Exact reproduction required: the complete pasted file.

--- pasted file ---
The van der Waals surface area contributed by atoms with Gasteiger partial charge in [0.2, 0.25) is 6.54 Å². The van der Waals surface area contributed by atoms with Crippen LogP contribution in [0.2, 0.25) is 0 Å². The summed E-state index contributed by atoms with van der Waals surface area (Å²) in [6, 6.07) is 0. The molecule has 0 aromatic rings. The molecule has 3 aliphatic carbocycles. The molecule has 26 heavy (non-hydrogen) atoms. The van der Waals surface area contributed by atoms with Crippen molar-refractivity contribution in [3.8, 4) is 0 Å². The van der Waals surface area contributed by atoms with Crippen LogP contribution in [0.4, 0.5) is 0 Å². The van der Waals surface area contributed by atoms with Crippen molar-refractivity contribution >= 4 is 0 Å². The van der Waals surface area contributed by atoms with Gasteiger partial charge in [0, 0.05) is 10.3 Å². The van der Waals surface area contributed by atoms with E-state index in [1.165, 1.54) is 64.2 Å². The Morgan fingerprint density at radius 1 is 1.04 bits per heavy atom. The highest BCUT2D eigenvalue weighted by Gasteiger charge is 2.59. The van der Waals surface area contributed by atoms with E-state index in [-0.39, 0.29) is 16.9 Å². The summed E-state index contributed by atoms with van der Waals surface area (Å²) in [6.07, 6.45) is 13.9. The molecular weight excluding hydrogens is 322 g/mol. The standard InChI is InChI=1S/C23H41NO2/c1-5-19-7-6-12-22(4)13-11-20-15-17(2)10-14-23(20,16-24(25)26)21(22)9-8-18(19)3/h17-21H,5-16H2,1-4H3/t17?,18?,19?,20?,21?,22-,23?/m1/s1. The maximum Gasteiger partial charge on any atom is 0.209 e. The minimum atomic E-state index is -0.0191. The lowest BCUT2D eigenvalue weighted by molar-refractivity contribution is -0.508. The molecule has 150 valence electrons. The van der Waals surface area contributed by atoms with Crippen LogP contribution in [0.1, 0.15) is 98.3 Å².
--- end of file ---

The van der Waals surface area contributed by atoms with Gasteiger partial charge in [0.2, 0.25) is 6.54 Å². The van der Waals surface area contributed by atoms with Crippen LogP contribution in [0.2, 0.25) is 0 Å². The summed E-state index contributed by atoms with van der Waals surface area (Å²) in [6, 6.07) is 0. The molecule has 0 aromatic rings. The molecule has 3 aliphatic carbocycles. The molecule has 26 heavy (non-hydrogen) atoms. The van der Waals surface area contributed by atoms with Crippen molar-refractivity contribution in [3.8, 4) is 0 Å². The van der Waals surface area contributed by atoms with Crippen LogP contribution in [0.4, 0.5) is 0 Å². The van der Waals surface area contributed by atoms with Crippen molar-refractivity contribution >= 4 is 0 Å². The van der Waals surface area contributed by atoms with Gasteiger partial charge in [0, 0.05) is 10.3 Å². The van der Waals surface area contributed by atoms with E-state index in [1.165, 1.54) is 64.2 Å². The Morgan fingerprint density at radius 1 is 1.04 bits per heavy atom. The highest BCUT2D eigenvalue weighted by Gasteiger charge is 2.59. The van der Waals surface area contributed by atoms with E-state index in [-0.39, 0.29) is 16.9 Å². The summed E-state index contributed by atoms with van der Waals surface area (Å²) in [6.07, 6.45) is 13.9. The molecular weight excluding hydrogens is 322 g/mol. The standard InChI is InChI=1S/C23H41NO2/c1-5-19-7-6-12-22(4)13-11-20-15-17(2)10-14-23(20,16-24(25)26)21(22)9-8-18(19)3/h17-21H,5-16H2,1-4H3/t17?,18?,19?,20?,21?,22-,23?/m1/s1. The maximum Gasteiger partial charge on any atom is 0.209 e. The minimum atomic E-state index is -0.0191. The lowest BCUT2D eigenvalue weighted by molar-refractivity contribution is -0.508. The molecule has 150 valence electrons. The van der Waals surface area contributed by atoms with Crippen LogP contribution in [0.1, 0.15) is 98.3 Å².